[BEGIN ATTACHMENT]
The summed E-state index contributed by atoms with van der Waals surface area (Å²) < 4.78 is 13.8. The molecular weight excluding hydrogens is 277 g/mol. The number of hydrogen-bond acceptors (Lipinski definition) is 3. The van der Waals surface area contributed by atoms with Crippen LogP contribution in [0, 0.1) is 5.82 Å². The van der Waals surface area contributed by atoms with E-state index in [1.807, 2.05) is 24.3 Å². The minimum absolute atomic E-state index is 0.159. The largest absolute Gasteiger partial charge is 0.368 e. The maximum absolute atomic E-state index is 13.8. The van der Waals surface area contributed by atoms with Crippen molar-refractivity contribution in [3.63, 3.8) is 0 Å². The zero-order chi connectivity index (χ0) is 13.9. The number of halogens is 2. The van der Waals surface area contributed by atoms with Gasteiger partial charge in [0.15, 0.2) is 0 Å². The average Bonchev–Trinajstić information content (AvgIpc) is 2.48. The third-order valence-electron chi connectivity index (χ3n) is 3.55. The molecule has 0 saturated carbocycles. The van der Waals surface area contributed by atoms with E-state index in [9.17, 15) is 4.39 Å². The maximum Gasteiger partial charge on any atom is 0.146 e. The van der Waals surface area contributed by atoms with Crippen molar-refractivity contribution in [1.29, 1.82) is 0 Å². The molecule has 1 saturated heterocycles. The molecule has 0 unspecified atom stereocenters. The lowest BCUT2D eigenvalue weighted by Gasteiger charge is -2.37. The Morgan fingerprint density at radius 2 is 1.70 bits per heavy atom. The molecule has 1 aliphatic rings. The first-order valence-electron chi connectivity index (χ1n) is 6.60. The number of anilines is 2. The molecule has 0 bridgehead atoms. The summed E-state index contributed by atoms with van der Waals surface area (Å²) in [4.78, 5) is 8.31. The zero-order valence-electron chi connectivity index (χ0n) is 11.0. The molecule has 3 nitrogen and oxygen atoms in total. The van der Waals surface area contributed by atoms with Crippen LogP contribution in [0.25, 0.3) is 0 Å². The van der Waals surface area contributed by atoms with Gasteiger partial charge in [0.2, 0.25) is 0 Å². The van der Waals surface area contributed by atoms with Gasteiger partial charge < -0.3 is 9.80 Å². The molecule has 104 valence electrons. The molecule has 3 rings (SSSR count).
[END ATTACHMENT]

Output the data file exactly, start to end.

The summed E-state index contributed by atoms with van der Waals surface area (Å²) < 4.78 is 13.8. The molecular weight excluding hydrogens is 277 g/mol. The number of hydrogen-bond acceptors (Lipinski definition) is 3. The van der Waals surface area contributed by atoms with Crippen LogP contribution in [0, 0.1) is 5.82 Å². The van der Waals surface area contributed by atoms with E-state index in [1.807, 2.05) is 24.3 Å². The minimum absolute atomic E-state index is 0.159. The largest absolute Gasteiger partial charge is 0.368 e. The maximum absolute atomic E-state index is 13.8. The van der Waals surface area contributed by atoms with Crippen molar-refractivity contribution in [3.63, 3.8) is 0 Å². The zero-order chi connectivity index (χ0) is 13.9. The number of halogens is 2. The van der Waals surface area contributed by atoms with Gasteiger partial charge in [0.15, 0.2) is 0 Å². The average Bonchev–Trinajstić information content (AvgIpc) is 2.48. The third-order valence-electron chi connectivity index (χ3n) is 3.55. The molecule has 0 saturated carbocycles. The van der Waals surface area contributed by atoms with E-state index in [9.17, 15) is 4.39 Å². The maximum Gasteiger partial charge on any atom is 0.146 e. The van der Waals surface area contributed by atoms with Crippen molar-refractivity contribution in [1.29, 1.82) is 0 Å². The molecule has 1 saturated heterocycles. The molecule has 0 unspecified atom stereocenters. The lowest BCUT2D eigenvalue weighted by Gasteiger charge is -2.37. The Morgan fingerprint density at radius 2 is 1.70 bits per heavy atom. The molecule has 1 aliphatic rings. The first-order valence-electron chi connectivity index (χ1n) is 6.60. The number of anilines is 2. The molecule has 0 bridgehead atoms. The summed E-state index contributed by atoms with van der Waals surface area (Å²) in [4.78, 5) is 8.31. The zero-order valence-electron chi connectivity index (χ0n) is 11.0. The molecule has 3 nitrogen and oxygen atoms in total. The van der Waals surface area contributed by atoms with Crippen LogP contribution in [0.25, 0.3) is 0 Å². The van der Waals surface area contributed by atoms with Gasteiger partial charge in [0.2, 0.25) is 0 Å². The van der Waals surface area contributed by atoms with Gasteiger partial charge < -0.3 is 9.80 Å². The molecule has 104 valence electrons. The molecule has 3 rings (SSSR count).